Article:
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Stress and Emotional Eating

April 5, 2019 by

What is your coping mechanism when you start to feel stressed out? Do you go for a run or maybe take some time to be alone? Or maybe you have a journal that you write in. Or– maybe you reach for a few glasses of wine that night.

Many people choose to turn to food for comfort when they are feeling stressed or upset. But why is this?

Your emotions and food intake both lead to a range of biochemical reactions that have a strong impact on your mind and body. One thing that these two chemical reactions have in common is the neurotransmitter dopamine– which is a key player in every form of addiction, including an addiction to food. Serotonin and cortisol also both play big roles in addiction.

Cortisol is a stress hormone that releases into your body when you feel tense. Cortisol also determines how your body uses macronutrients, such as carbohydrates, fats and proteins. If you are experiencing stress and cortisol begins to flood your system, it can make you crave carbohydrates.

Once you allow your body to have these carbs, your brain releases dopamine, which is a chemical that is associated with rewards. Dopamine lets you body know that something good is about to happen, like consuming your favorite food.

Because you get a surge of dopamine when you are eating the foods that you love, you tend to look for that dopamine high on a regular basis, meaning that you will keep eating these foods that are unhealthy.

Emotional eating is driven by stress and boredom. You may eat when you are bored to give yourself something to do, or you may eat when you are stressed to make yourself feel better. Studies have shown the stress-reducing influence that comfort foods can have on people, proving that foods that are high in calories trigger the accumulation of belly fat, which inhibits the activity in your HPA axis.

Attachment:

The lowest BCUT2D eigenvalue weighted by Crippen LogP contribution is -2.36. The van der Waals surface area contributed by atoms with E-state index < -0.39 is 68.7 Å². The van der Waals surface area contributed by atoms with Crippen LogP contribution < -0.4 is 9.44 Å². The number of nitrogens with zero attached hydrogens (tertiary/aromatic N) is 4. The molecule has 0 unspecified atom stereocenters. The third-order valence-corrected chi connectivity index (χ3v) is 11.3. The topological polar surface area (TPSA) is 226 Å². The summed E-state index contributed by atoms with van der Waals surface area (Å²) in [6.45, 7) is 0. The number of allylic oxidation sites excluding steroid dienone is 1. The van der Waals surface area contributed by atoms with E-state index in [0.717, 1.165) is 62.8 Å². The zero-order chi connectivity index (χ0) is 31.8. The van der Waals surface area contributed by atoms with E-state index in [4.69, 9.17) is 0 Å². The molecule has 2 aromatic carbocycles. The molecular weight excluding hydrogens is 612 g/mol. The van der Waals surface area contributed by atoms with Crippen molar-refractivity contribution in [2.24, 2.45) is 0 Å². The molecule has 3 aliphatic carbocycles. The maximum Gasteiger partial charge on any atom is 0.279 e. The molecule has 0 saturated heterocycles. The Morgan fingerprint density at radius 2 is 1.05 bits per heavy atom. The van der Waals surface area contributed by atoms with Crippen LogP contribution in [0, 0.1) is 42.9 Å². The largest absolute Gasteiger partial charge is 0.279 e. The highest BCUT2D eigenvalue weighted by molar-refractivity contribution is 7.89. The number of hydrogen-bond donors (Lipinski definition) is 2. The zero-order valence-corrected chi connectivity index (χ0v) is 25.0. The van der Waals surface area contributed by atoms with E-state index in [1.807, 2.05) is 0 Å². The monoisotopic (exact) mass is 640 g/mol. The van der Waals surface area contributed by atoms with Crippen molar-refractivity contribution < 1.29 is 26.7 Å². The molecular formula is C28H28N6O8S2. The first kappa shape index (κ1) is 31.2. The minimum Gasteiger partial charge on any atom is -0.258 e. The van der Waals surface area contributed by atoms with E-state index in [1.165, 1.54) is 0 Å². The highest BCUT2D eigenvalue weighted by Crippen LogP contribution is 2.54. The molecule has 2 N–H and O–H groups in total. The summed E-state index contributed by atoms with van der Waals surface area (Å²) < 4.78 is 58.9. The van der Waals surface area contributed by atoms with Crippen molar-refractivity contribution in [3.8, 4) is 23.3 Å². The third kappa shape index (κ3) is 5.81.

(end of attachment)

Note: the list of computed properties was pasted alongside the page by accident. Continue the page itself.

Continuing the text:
Your HPA axis acts as your primary stress response system and connects your nervous system with your endocrine system. If you are used to dealing with your stress by eating foods that are high in calories, you will experience greater visceral fat accumulation, which adjusts your HPA axis activity, and lowers cortisol levels.

This means that when you eat a lot of fattening foods, your stress response is decreased. However, it also leads to the accumulation of fat. Once you allow eating to be associated with feeling better, you are likely to gain weight as you continue to turn to food for comfort.

Foods that are commonly eaten as comfort foods– cake, burgers, pizza, fries, ice cream– these foods are also often associated with celebrations. A lot of your happy memories of holidays and birthdays probably are associated with food in some way. So how do you separate the two?

The key here is to remember the purpose of eating food. You eat to nourish your body and give yourself the fuel that you need to get through the day. You want to feed your body foods that it can use to return the favor and give you energy. This means that if eating is how you cope with stress, it is important to find a new way to cope with your feelings.

When you are craving food or you think you are hungry, take a moment to do some self-analysis and determine if you are really hungry or if you are bored or stressed out. If you just ate an hour ago, your body probably isn’t asking for food again, in which case you need to find another way to meet your personal needs. If you do feel like you are hungry, choose to eat some carrots and hummus or an apple and peanut butter. Not only can your body use these foods, but they will also be digested slowly, so they will keep you full for longer and help keep obesity at bay.

Remember that gaining weight and being depressed sometimes go hand in hand. If you eat to address your depression and you gain weight, it may ultimately be adding to your depression and making you feel worse. This is a cycle that is very difficult to break.

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